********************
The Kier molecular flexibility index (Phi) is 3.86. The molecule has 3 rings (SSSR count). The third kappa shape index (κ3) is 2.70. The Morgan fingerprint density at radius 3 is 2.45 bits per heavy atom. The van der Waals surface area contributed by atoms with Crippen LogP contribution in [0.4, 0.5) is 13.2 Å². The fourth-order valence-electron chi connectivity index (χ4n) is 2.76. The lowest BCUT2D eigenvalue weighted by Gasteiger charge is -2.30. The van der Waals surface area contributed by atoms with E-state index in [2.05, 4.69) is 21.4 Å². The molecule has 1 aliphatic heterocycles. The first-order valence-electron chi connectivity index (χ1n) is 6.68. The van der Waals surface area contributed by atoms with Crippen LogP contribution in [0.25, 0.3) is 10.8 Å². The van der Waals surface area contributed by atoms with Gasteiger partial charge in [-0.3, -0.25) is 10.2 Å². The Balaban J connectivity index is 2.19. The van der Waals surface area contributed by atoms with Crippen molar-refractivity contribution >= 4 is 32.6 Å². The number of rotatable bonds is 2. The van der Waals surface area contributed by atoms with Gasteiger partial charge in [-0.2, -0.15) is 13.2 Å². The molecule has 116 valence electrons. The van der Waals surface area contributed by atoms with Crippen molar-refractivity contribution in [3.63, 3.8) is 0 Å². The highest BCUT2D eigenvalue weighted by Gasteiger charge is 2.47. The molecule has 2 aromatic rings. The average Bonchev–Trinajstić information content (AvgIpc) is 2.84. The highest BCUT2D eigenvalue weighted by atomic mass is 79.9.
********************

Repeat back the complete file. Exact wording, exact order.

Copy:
The Kier molecular flexibility index (Phi) is 3.86. The molecule has 3 rings (SSSR count). The third kappa shape index (κ3) is 2.70. The Morgan fingerprint density at radius 3 is 2.45 bits per heavy atom. The van der Waals surface area contributed by atoms with Crippen LogP contribution in [0.4, 0.5) is 13.2 Å². The fourth-order valence-electron chi connectivity index (χ4n) is 2.76. The lowest BCUT2D eigenvalue weighted by Gasteiger charge is -2.30. The van der Waals surface area contributed by atoms with E-state index in [2.05, 4.69) is 21.4 Å². The molecule has 1 aliphatic heterocycles. The first-order valence-electron chi connectivity index (χ1n) is 6.68. The van der Waals surface area contributed by atoms with Crippen LogP contribution in [0.25, 0.3) is 10.8 Å². The van der Waals surface area contributed by atoms with Gasteiger partial charge in [-0.3, -0.25) is 10.2 Å². The Balaban J connectivity index is 2.19. The van der Waals surface area contributed by atoms with Crippen molar-refractivity contribution >= 4 is 32.6 Å². The number of rotatable bonds is 2. The van der Waals surface area contributed by atoms with Gasteiger partial charge in [-0.2, -0.15) is 13.2 Å². The molecule has 116 valence electrons. The van der Waals surface area contributed by atoms with Crippen molar-refractivity contribution in [3.63, 3.8) is 0 Å². The highest BCUT2D eigenvalue weighted by Gasteiger charge is 2.47. The molecule has 2 aromatic rings. The average Bonchev–Trinajstić information content (AvgIpc) is 2.84. The highest BCUT2D eigenvalue weighted by atomic mass is 79.9.